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The first large population study of coeliac disease (CD) among twins has confirmed that genetic makeup is more important than environmental influence in this disorder. Using twinship as the first selection criterion and CD as the second allowed the true extent of genetic influence to be determined.
Twenty twin pairs were monozygotic and 27 were dizygotic. The ratio of monozygotic pairs to dizygotic pairs of the same sex and to dizygotic pairs of opposite sex was very close to the expected population ratio, confirming a truly population based sample. Concordance for CD was 86% probandwise, 74% pairwise for monozygotic twins and 20% probandwise, 11% pairwise for dizygotic twins.
The odds of concordance in the non-index twin after adjusting for age, sex, number of shared HLA haplotypes, and zygosity were for genotype DQA1*0501/DQB1*0201, specifying the DQ2 heterodimer, 3.3 (95% confidence interval 0.4 to 30.0) and for DQA1*0301/DQB1*0302, specifying DQ8, 1.4 (0.0 to 41.0). In monozygotic pairs the odds when adjusted for DQ genotype were 17.0 (2.1 to 134.0), indicating another, separate genetic influence.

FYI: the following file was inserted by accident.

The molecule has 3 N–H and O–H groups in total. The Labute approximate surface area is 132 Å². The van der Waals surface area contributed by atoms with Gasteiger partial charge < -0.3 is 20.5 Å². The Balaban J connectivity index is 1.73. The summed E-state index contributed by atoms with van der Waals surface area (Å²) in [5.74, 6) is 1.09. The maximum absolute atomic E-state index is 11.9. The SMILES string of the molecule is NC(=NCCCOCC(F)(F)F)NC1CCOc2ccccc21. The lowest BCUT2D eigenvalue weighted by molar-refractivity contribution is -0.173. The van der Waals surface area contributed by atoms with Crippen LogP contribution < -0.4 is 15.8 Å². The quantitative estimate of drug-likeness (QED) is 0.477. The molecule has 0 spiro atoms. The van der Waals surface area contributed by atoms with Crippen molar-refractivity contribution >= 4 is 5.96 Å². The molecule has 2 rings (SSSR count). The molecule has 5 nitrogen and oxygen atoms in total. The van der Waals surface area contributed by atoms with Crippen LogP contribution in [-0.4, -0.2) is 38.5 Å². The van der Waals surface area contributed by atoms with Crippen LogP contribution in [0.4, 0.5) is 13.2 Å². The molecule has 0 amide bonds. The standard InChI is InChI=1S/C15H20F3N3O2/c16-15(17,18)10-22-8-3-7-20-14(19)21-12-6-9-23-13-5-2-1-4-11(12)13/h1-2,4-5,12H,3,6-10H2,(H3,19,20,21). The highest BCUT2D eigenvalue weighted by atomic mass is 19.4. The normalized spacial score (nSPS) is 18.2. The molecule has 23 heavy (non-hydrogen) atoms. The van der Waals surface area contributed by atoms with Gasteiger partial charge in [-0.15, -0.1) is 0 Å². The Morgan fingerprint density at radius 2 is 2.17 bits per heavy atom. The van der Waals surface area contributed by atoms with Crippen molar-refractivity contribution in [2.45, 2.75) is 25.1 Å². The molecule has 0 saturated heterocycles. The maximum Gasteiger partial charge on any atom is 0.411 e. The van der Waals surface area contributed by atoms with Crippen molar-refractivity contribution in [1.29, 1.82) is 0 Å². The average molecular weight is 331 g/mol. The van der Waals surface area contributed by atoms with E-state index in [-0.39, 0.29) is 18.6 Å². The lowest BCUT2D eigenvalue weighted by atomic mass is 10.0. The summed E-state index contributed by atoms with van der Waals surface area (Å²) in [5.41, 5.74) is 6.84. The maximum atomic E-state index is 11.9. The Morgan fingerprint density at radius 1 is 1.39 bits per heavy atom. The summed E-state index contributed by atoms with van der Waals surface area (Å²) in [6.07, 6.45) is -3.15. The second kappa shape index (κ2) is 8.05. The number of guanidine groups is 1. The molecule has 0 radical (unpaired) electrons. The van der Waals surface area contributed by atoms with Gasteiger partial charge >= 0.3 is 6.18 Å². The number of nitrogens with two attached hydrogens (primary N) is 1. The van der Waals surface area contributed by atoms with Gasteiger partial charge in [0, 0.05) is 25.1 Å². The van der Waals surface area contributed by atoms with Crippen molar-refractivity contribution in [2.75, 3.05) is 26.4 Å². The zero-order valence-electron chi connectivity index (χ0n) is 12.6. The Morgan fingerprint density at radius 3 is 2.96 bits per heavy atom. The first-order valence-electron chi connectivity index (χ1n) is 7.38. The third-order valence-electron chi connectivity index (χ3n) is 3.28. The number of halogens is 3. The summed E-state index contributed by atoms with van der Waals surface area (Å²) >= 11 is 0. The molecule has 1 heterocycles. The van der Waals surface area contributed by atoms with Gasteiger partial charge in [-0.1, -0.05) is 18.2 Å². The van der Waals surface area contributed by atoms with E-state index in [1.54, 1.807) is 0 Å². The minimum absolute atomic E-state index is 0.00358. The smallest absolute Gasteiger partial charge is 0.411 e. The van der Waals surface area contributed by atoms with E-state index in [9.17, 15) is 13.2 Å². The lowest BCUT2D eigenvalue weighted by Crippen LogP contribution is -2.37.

Patients were identified from the Italian Twin Registry—with 1.6m names—cross matched with approximately 6000 names listed in a large CD patient support group. Forty seven of 58 twin pairs were studied. Each pair was tested for antibody markers and had an intestinal biopsy, if necessary, to confirm CD status, and was tested for HLA type. Same sex pairs were tested to confirm their zygosity.
Previous studies in twins, based on volunteers or case series, have the disadvantage of recruiting bias.
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